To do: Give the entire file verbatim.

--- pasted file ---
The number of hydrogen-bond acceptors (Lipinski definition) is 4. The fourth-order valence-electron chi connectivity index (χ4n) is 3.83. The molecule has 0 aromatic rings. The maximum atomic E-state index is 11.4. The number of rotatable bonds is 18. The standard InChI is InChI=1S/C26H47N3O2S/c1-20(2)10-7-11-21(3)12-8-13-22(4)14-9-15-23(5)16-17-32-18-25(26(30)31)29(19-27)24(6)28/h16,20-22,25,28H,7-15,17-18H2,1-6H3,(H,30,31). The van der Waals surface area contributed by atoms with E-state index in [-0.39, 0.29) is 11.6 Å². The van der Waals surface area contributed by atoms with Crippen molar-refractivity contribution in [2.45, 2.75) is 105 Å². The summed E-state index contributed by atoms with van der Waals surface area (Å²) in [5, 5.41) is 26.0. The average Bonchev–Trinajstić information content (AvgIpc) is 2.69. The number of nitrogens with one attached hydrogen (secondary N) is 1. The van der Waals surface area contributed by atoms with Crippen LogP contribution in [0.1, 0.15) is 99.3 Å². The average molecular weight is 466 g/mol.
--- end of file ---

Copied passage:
The number of hydrogen-bond acceptors (Lipinski definition) is 4. The fourth-order valence-electron chi connectivity index (χ4n) is 3.83. The molecule has 0 aromatic rings. The maximum atomic E-state index is 11.4. The number of rotatable bonds is 18. The standard InChI is InChI=1S/C26H47N3O2S/c1-20(2)10-7-11-21(3)12-8-13-22(4)14-9-15-23(5)16-17-32-18-25(26(30)31)29(19-27)24(6)28/h16,20-22,25,28H,7-15,17-18H2,1-6H3,(H,30,31). The van der Waals surface area contributed by atoms with E-state index in [-0.39, 0.29) is 11.6 Å². The van der Waals surface area contributed by atoms with Crippen molar-refractivity contribution in [2.45, 2.75) is 105 Å². The summed E-state index contributed by atoms with van der Waals surface area (Å²) in [5, 5.41) is 26.0. The average Bonchev–Trinajstić information content (AvgIpc) is 2.69. The number of nitrogens with one attached hydrogen (secondary N) is 1. The van der Waals surface area contributed by atoms with Crippen LogP contribution in [0.1, 0.15) is 99.3 Å². The average molecular weight is 466 g/mol.